Happy hormones: What are they and 11 ways to increase them
While there is no exact measure of happiness, it can present itself in various ways; both physically and emotionally. Have you ever noticed a positive change to your mood when partaking in an enjoyable activity, listening to uplifting music or exercising? This is certainly no coincidence – this is down to happy hormones!
Hormones are chemicals in the body that act like our own personal messengers. By travelling through the bloodstream, they effectively help manage different functions in the body. While we have multiple hormones in the human body, certain ones specifically help promote positive feelings and happiness. These happy hormones are discussed below.
Also known as the ‘feel good hormone’, dopamine is a type of neurotransmitter that communicates with the brain and encourages pleasurable sensations. By promoting our brain cells to take certain actions, dopamine has a big influence on our behaviour.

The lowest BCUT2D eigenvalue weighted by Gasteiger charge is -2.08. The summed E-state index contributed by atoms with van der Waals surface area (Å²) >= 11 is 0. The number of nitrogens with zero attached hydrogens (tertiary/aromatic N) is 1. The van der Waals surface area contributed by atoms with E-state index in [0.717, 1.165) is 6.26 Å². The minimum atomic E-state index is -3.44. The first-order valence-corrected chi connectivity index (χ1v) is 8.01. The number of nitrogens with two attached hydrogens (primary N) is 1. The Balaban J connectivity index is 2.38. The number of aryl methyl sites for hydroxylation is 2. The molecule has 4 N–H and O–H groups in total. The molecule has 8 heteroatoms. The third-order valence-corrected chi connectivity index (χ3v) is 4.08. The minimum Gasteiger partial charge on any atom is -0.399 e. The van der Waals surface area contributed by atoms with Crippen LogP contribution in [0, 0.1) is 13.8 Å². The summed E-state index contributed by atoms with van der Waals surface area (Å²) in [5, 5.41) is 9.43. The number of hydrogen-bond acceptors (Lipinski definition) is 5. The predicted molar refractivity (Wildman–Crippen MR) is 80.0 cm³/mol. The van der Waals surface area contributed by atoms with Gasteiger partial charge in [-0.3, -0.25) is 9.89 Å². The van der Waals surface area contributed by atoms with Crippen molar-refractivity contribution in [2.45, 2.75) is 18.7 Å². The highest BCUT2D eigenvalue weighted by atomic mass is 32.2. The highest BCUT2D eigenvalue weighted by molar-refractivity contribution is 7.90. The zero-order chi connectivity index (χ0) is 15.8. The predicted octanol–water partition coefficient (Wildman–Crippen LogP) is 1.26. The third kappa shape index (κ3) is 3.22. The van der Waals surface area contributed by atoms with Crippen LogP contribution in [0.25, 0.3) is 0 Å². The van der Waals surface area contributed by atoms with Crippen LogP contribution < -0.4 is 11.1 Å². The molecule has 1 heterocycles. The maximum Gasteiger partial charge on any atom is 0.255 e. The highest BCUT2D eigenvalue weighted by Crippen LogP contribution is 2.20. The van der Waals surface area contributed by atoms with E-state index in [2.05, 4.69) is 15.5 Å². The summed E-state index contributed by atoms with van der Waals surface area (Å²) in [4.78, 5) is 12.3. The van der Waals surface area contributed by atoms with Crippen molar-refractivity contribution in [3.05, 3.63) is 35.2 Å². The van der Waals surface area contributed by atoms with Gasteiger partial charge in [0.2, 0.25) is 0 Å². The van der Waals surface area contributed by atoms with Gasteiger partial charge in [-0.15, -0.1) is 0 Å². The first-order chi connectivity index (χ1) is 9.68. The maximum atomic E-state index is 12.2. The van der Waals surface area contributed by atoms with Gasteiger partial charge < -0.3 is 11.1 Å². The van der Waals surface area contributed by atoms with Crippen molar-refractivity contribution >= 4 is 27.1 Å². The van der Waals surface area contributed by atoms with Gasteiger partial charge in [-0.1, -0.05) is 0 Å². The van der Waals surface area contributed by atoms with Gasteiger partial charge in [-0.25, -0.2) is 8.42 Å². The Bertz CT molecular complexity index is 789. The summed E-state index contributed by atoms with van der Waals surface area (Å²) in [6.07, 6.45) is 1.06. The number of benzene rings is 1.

To put it simply, this hormone influences the entire body. Serotonin enables brain cells and other nervous systems to communicate, which in effect stabilises mood and happiness.
Endorphins are powerful hormones that reduce pain and boost pleasure. Cardiovascular exercise is an excellent way to increase this hormone and is partly the reason why athletes can work through the pain of intense activity.
Known to be the ‘love drug’, oxytocin gets its curious name from being linked to compassion, trust, sex, and relationship building – with levels known to increase during hugging and orgasm.
Although it’s great to know we have these hormones working around the clock and injecting joy into our lives, sometimes we need a little extra boost. Often, our surroundings such as a dreary day, stressful work problems or relationship issues can impact our wellbeing. Luckily, it is possible to naturally boost these feel good hormones quite easily.